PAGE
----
I can’t lie, I did not enter 2017 with much hope at all. After the Cheeto won the election, I had a brief surge of unfettered optimism that we as American citizens would rally together and fight for the rights of disenfranchised communities, not just here on our soil but the world over- everywhere that our capitalist, greedy, short-sighted government could reach it’s murderous talons. And then I went to the Women’s March and had my first (and so far, only) panic attack. I felt overwhelmed and angry and confused. While I have never liked being in large crowds of people, I was more anxious than usual, paranoid and scared; the march just didn’t feel like a safe space for me. I felt simultaneously proud of all the people standing in the streets to make their voices heard and terrified that this movement looked and felt so white- I wondered where the outrage was on behalf of all the women and girls of color who have been forced into sex trafficking, for the disproportionate numbers of black men spending the better parts of their lives in our for-profit prison system for non-violent misdemeanor drug charges, for the shockingly high number of infant deaths in black communities, for all the trans POC who are murdered every year who never get justice, for the effects of police brutality destroying the lives of so many black families all around the country, for the victims of the Flint water crisis.

The election was certainly a cause for public outcry, but our system was broken long before he was elected. And I felt a deep, uncontrollable sadness standing in the middle of a crowd of thousands that I wasn’t convinced would have showed up for people that didn’t look like them. Of course, it’s more complicated than that. The election was a breaking point for many people who have constantly decried the effects that institutional racism has on POC in this country, and there were sooo many people on the frontlines of the marches that have dedicated their lives to inciting change in our government and in our collective hearts. And I am so thankful for them. But on that day, all I could do was feel what I was feeling. Marches aren’t for everyone, and there is no shame in that. Lesson learned.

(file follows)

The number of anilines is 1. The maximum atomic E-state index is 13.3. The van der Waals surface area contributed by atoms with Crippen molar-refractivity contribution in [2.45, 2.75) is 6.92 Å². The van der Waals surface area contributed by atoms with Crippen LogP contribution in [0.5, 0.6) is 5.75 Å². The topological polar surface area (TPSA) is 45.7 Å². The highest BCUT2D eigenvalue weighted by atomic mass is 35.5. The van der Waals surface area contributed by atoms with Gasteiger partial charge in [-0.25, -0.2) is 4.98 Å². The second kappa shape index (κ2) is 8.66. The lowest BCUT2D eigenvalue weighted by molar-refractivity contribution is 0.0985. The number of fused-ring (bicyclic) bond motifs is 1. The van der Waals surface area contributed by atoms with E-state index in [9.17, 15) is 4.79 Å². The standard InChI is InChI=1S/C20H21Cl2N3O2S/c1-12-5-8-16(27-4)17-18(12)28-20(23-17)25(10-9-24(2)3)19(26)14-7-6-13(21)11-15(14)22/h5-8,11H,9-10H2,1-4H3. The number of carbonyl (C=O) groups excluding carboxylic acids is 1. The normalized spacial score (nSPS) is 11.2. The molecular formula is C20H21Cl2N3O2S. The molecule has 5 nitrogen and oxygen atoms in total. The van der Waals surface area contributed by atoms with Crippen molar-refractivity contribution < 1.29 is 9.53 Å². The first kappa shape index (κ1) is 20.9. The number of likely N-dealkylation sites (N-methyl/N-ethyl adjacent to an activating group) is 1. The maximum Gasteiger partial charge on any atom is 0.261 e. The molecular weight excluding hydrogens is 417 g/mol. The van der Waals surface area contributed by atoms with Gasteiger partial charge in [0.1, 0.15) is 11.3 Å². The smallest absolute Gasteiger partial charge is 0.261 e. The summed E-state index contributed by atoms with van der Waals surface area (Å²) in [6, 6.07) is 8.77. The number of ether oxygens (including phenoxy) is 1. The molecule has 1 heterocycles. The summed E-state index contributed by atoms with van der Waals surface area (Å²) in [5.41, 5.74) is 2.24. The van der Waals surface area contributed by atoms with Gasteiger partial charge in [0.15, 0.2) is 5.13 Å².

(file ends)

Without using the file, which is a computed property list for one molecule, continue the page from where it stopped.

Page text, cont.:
I started an etsy account where 100% of the proceeds of my memade items went to charitable organizations- it’s popularity has since declined lol, but I raised over $500 in a month!

I got back into therapy. I worked. I made. My creative pursuits continued to be a source of healing for me in a world that felt increasingly chaotic. And then in June I got a call from my Mom that my brother was in the hospital for a common condition that had suddenly and unexpectedly turned life-threatening. My precious, funny, kind 29 year old brother who had only recently become a father, who had married his middle school sweetheart: Nick. I wrote all about that experience here, and if you have been keeping track at all, I am SO SO happy to tell you that, 6 months later, he is recuperating from his last and hopefully final surgery to permanently cover the hole in his stomach, and he is healthy, hopeful, and excited for his future. I am so proud of how beautifully and unselfishly my sister in law and my Mom and my Dad cared for him during those relentless days where every breath he took sounded like it would be the last one, where we sat quietly in his room in the ICU holding air in our own lungs, hour after hour, willing it to fit inside Nick’s body and bring him some peace.